However, he also said about being mindful of not talking about the pandemic actively around children. He talked about the term “ covid worry breaks” where there should be a specific time allotted to talk about covid related topics and news and the rest of the day not talking at all about it. 

 2)Watching over and controlling screen time


Due to the lockdown, children are confined at home, their physical activities are also reduced while their screen time increases as most of the activities are done online be it their online classes, social contact and their favourite being playing video/mobile games.

To this, Dr Amit said that imposing rules and boundaries are not going to help especially with older children, they will rebel and react as they are already in anguish, upset, hurt and fearful state of mind.

He suggested sitting down and talk about how the kids are using their screen time, for how long etc. Since most of the activities are done on the screen including education, it can’t be taken away completely from them.

So, instead, their screen time should be checked, how much they are devoting in terms of education and academics, how many social spaces are they using, what kind of entertainment they are seeking. They should be helped to reflect on how they are distributing the screen time. Look for substitutes that have some value for them, like playing board games, reading books, telling stories and cherishing memories from old photographs.

 3)Taking care of suicide risk

Don’t let your child’s depression peak. There are times when your kids are having a bad day but if the mood continues for a  longer period, then it’s a matter of concern. Depressed people often retreat to themselves but they are secretly crying out to be rescued. They are hesitant to reveal their feelings as they are embarrassed and boys especially often hide their emotions. You shouldn’t wait for them to speak up instead approach them.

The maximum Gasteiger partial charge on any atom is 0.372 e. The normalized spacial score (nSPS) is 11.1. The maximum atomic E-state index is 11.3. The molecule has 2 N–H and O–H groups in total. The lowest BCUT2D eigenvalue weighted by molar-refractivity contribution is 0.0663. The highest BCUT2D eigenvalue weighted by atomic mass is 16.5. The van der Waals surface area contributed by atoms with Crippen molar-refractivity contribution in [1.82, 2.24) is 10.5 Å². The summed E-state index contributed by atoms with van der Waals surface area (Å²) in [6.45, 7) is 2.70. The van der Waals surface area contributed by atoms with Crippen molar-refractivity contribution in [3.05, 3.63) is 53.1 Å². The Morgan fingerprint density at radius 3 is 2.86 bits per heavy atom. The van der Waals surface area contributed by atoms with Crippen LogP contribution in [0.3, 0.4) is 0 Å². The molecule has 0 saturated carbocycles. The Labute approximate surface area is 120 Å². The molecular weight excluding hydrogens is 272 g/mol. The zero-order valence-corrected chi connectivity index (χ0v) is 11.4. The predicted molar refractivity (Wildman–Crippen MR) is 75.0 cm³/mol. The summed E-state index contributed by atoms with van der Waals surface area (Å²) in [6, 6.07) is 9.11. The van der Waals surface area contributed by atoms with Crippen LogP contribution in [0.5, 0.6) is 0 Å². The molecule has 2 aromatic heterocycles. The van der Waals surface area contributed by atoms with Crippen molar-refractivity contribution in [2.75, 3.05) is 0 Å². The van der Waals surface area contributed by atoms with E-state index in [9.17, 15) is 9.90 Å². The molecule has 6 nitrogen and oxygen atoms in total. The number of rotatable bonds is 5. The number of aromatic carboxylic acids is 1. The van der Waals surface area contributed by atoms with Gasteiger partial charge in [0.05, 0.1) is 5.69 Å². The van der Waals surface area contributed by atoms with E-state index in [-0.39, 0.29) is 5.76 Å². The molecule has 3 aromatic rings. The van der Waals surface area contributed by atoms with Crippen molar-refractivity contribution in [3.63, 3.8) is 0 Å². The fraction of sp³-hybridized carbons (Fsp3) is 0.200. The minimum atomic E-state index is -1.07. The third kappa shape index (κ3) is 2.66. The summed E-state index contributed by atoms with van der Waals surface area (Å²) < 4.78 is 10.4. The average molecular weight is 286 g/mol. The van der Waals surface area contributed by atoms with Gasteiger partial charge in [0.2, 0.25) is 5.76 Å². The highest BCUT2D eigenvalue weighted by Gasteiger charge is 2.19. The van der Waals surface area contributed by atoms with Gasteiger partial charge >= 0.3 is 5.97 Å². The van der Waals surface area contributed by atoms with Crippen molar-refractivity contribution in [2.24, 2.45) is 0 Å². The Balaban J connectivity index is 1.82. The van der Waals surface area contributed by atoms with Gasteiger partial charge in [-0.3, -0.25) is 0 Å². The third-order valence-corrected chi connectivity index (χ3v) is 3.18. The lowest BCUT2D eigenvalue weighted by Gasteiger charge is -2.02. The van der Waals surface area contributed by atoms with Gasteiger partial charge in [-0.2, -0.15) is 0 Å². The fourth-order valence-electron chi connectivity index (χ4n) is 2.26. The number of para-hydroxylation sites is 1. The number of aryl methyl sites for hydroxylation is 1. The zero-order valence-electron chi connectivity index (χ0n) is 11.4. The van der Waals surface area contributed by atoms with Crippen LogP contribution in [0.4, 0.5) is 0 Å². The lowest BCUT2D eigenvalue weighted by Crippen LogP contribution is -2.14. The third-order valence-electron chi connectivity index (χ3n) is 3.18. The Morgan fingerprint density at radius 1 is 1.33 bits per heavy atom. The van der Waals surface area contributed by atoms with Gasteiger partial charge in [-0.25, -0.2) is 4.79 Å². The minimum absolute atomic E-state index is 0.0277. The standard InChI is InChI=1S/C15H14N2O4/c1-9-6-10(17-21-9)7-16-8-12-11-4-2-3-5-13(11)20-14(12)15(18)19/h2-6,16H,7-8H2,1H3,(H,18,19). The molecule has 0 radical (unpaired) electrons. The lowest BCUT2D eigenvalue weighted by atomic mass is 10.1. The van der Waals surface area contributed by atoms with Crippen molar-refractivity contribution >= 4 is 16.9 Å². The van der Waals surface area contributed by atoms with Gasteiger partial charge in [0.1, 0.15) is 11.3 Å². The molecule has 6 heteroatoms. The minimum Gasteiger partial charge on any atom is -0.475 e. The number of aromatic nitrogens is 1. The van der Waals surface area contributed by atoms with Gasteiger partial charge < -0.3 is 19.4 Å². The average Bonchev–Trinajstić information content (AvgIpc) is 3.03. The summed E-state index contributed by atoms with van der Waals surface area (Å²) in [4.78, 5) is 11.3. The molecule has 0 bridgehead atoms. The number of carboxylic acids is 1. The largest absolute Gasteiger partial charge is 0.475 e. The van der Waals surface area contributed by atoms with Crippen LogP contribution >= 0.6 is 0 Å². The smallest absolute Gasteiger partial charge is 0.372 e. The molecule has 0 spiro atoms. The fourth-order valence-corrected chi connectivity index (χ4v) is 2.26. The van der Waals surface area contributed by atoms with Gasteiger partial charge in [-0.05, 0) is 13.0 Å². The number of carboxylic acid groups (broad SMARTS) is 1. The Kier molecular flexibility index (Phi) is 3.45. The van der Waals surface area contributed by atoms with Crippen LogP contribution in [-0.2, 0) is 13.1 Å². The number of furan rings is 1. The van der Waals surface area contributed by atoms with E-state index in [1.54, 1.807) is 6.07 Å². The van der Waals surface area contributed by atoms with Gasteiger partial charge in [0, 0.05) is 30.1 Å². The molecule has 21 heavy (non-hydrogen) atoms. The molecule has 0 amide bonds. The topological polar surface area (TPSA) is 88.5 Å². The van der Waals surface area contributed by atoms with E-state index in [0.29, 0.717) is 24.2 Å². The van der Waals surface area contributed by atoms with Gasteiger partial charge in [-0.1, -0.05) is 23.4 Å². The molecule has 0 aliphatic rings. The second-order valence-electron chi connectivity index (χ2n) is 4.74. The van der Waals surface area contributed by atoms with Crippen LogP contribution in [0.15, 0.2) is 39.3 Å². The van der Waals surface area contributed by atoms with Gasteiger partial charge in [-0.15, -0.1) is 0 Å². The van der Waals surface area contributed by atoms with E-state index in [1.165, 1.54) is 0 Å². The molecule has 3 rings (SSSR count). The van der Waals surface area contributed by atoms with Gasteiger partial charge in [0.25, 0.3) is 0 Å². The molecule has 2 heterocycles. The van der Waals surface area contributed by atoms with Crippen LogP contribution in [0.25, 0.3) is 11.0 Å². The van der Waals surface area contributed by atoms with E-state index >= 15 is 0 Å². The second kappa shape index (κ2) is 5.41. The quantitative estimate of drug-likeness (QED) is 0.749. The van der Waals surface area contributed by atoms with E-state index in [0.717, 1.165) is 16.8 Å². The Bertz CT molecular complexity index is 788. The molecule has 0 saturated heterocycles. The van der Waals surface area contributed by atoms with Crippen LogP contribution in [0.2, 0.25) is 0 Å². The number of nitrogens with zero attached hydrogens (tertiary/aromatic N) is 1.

Various factors are going on in a child’s life when he or she is thinking about taking his own life. Studies show that the most common trait found in such cases is the lack or poor communication between parents and their children. Observe and check out your child’s behaviour and initiate talking about it and never leave your child alone.

Their melodrama can be serious at times. Look for comments your child might be keeping as a status on social media platforms like- “Life will be better without me”,” Nothing matters”, etc. Talk to them calmly instead of reacting with shock. Don’t be judgemental when he or she is trying to talk out, just give assurance you are listening and there to help. Take professional help if there is a need. Keep away tools and weapons from your child and medications securely locked.

 4)Self-care and practising mindful living


It may be hard to put yourself together during this time of the pandemic but as a parent, you have to stay positive and constantly try to send out positive messages for your child that everything is going to be okay and there is a better future ahead.

Spending quality time with family will help connect with your kids and make them feel secure and relax.

Practising mindfulness, doing physical activities like yoga or other exercises, watching movies together, cooking together etc. Also never hesitate to seek support and help for your child’s or your mental well being.


We all know for the fact that the pandemic is going to stay for some time until we get the right medication or vaccine that can completely wipe out the virus. Until then, we have to learn to live with it, take all the safety protocols, and take care of ourselves from its impact. Children being the future should be protected, give all necessary support to provide them with a safe environment to thrive. We hope the above information is helpful and will make it easier for you to deal with your child’s mental well being. Just know that YOU ARE NOT ALONE and you will get help.